What to Do With a Will After a Death

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Wills provide written documentation of the will maker's -- also called testator -- final wishes. Upon the death of the testator, the will undergoes a formal legal process known as probate. Probate helps determine the validity of the will and oversees the process of carrying out its directives. The person responsible for taking the will through probate is called an executor.


When writing a will, an individual can name a person or group of people to supervise the actions of administering the estate. After the death of the testator, the executor or administrator must locate the will and present it to the local probate court along with a certified copy of the testator’s death certificate. Whoever has possession of the will must submit it to the executor of the estate, or submit it directly to the probate court within the period allotted by the state.

Read More: When Does a Will Go to Probate?


The probate process officially begins when the will is submitted to the court. The court officially appoints an executor -- normally the individual named in the will -- to administer the estate, and supplies legal documents known as letters testamentary, or letters of administration, allowing the executor to take control of the testator’s probate property. Items that don’t go through probate can include joint property and insurance or retirement accounts that pass directly to named beneficiaries.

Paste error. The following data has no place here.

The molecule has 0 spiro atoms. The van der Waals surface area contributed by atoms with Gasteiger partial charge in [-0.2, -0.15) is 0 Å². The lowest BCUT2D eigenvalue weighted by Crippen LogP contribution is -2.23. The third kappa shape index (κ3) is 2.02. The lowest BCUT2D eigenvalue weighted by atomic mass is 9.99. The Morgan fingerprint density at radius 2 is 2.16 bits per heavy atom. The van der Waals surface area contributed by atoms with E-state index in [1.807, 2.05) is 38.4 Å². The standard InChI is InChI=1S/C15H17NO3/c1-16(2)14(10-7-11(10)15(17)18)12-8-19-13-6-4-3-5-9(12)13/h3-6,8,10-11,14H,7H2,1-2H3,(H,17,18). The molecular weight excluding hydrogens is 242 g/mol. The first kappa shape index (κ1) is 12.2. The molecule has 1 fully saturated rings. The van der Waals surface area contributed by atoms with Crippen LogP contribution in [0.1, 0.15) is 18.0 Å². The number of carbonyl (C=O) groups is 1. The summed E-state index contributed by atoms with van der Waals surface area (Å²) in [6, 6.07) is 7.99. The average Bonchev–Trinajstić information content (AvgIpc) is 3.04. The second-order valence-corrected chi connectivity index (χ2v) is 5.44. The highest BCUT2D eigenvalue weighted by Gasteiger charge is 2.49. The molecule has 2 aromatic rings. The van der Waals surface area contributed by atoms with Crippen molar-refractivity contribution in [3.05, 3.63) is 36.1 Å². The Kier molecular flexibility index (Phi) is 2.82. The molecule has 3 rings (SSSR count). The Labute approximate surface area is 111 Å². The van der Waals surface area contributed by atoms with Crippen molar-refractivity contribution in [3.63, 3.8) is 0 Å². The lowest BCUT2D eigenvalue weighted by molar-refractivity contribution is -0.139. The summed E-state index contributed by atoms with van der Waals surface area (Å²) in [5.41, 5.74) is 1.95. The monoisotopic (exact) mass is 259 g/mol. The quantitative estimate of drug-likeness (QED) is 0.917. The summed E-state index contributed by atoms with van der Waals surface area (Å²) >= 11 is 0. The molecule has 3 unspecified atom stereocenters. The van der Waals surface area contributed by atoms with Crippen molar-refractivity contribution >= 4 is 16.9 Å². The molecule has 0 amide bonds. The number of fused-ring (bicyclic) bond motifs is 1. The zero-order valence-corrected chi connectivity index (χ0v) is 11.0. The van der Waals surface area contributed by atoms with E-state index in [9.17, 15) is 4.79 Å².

Other executor actions often include supplying the court with the names and addresses of the testator’s surviving spouse, children and other beneficiaries, creating an inventory of assets, and paying any debts or taxes on behalf of the estate. Once the court permits to do so, the executor distributes the assets and personal belongings in accordance with the directives in the will.


Because acting as an executor can be time-consuming and difficult, the executor has the right to hire professionals at the expense of the estate. These include attorneys, accountants and real estate agents, for example. The probate court may also offer information to the executor regarding the standard probate procedures.

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